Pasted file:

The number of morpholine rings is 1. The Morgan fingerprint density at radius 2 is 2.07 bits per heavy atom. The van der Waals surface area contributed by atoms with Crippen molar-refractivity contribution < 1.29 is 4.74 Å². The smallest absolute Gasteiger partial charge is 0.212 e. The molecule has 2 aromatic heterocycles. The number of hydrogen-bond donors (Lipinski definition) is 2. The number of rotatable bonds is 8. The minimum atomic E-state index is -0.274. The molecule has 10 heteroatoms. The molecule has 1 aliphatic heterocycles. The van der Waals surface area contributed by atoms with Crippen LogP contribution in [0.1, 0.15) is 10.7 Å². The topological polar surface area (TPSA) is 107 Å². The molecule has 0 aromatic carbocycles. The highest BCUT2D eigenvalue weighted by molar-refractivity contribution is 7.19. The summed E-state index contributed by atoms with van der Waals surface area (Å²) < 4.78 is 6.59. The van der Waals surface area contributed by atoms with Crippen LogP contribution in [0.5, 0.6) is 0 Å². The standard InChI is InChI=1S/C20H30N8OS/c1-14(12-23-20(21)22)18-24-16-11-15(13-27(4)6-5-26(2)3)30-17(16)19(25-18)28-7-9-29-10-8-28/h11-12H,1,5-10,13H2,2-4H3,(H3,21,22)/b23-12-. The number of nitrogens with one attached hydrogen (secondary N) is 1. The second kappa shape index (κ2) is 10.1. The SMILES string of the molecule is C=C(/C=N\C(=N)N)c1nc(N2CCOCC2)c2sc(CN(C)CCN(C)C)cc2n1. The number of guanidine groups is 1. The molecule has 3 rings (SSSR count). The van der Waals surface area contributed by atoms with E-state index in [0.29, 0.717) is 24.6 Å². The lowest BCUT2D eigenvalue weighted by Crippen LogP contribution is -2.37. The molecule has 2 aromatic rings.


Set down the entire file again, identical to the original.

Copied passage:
The number of morpholine rings is 1. The Morgan fingerprint density at radius 2 is 2.07 bits per heavy atom. The van der Waals surface area contributed by atoms with Crippen molar-refractivity contribution < 1.29 is 4.74 Å². The smallest absolute Gasteiger partial charge is 0.212 e. The molecule has 2 aromatic heterocycles. The number of hydrogen-bond donors (Lipinski definition) is 2. The number of rotatable bonds is 8. The minimum atomic E-state index is -0.274. The molecule has 10 heteroatoms. The molecule has 1 aliphatic heterocycles. The van der Waals surface area contributed by atoms with Crippen LogP contribution in [0.1, 0.15) is 10.7 Å². The topological polar surface area (TPSA) is 107 Å². The molecule has 0 aromatic carbocycles. The highest BCUT2D eigenvalue weighted by molar-refractivity contribution is 7.19. The summed E-state index contributed by atoms with van der Waals surface area (Å²) < 4.78 is 6.59. The van der Waals surface area contributed by atoms with Crippen LogP contribution in [0.5, 0.6) is 0 Å². The standard InChI is InChI=1S/C20H30N8OS/c1-14(12-23-20(21)22)18-24-16-11-15(13-27(4)6-5-26(2)3)30-17(16)19(25-18)28-7-9-29-10-8-28/h11-12H,1,5-10,13H2,2-4H3,(H3,21,22)/b23-12-. The number of nitrogens with one attached hydrogen (secondary N) is 1. The second kappa shape index (κ2) is 10.1. The SMILES string of the molecule is C=C(/C=N\C(=N)N)c1nc(N2CCOCC2)c2sc(CN(C)CCN(C)C)cc2n1. The number of guanidine groups is 1. The molecule has 3 rings (SSSR count). The van der Waals surface area contributed by atoms with E-state index in [0.29, 0.717) is 24.6 Å². The lowest BCUT2D eigenvalue weighted by Crippen LogP contribution is -2.37. The molecule has 2 aromatic rings.